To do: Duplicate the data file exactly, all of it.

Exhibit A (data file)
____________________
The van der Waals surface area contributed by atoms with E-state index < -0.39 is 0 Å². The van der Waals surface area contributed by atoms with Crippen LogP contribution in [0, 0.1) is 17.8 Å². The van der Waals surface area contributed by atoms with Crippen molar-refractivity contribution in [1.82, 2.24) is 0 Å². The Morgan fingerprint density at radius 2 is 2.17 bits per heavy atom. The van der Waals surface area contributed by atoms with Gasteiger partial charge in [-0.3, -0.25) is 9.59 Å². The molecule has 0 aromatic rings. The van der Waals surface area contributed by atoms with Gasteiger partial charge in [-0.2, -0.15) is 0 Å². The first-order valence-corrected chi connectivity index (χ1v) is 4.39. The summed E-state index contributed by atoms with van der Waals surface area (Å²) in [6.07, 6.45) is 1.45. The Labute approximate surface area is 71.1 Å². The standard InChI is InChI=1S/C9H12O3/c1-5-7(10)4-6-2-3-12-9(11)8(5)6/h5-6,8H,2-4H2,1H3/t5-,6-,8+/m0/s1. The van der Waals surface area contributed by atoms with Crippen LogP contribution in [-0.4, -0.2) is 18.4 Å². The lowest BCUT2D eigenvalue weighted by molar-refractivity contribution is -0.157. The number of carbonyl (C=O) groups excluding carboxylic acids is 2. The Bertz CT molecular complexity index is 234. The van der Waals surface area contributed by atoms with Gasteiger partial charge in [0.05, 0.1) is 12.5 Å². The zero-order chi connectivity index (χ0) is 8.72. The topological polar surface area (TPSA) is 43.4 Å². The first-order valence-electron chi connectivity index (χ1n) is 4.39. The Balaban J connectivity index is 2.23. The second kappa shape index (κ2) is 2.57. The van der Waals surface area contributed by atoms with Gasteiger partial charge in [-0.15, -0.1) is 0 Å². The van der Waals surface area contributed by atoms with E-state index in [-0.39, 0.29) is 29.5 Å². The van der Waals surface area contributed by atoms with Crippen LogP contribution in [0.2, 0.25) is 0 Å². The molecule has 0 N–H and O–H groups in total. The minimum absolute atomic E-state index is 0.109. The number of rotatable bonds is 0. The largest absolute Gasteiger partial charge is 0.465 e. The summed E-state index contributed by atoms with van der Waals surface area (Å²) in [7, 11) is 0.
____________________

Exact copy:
The van der Waals surface area contributed by atoms with E-state index < -0.39 is 0 Å². The van der Waals surface area contributed by atoms with Crippen LogP contribution in [0, 0.1) is 17.8 Å². The van der Waals surface area contributed by atoms with Crippen molar-refractivity contribution in [1.82, 2.24) is 0 Å². The Morgan fingerprint density at radius 2 is 2.17 bits per heavy atom. The van der Waals surface area contributed by atoms with Gasteiger partial charge in [-0.3, -0.25) is 9.59 Å². The molecule has 0 aromatic rings. The van der Waals surface area contributed by atoms with Gasteiger partial charge in [-0.2, -0.15) is 0 Å². The first-order valence-corrected chi connectivity index (χ1v) is 4.39. The summed E-state index contributed by atoms with van der Waals surface area (Å²) in [6.07, 6.45) is 1.45. The Labute approximate surface area is 71.1 Å². The standard InChI is InChI=1S/C9H12O3/c1-5-7(10)4-6-2-3-12-9(11)8(5)6/h5-6,8H,2-4H2,1H3/t5-,6-,8+/m0/s1. The van der Waals surface area contributed by atoms with Crippen LogP contribution in [-0.4, -0.2) is 18.4 Å². The lowest BCUT2D eigenvalue weighted by molar-refractivity contribution is -0.157. The number of carbonyl (C=O) groups excluding carboxylic acids is 2. The Bertz CT molecular complexity index is 234. The van der Waals surface area contributed by atoms with Gasteiger partial charge in [0.05, 0.1) is 12.5 Å². The zero-order chi connectivity index (χ0) is 8.72. The topological polar surface area (TPSA) is 43.4 Å². The first-order valence-electron chi connectivity index (χ1n) is 4.39. The Balaban J connectivity index is 2.23. The second kappa shape index (κ2) is 2.57. The van der Waals surface area contributed by atoms with Gasteiger partial charge in [-0.15, -0.1) is 0 Å². The van der Waals surface area contributed by atoms with E-state index in [-0.39, 0.29) is 29.5 Å². The van der Waals surface area contributed by atoms with Crippen LogP contribution in [0.2, 0.25) is 0 Å². The molecule has 0 N–H and O–H groups in total. The minimum absolute atomic E-state index is 0.109. The number of rotatable bonds is 0. The largest absolute Gasteiger partial charge is 0.465 e. The summed E-state index contributed by atoms with van der Waals surface area (Å²) in [7, 11) is 0.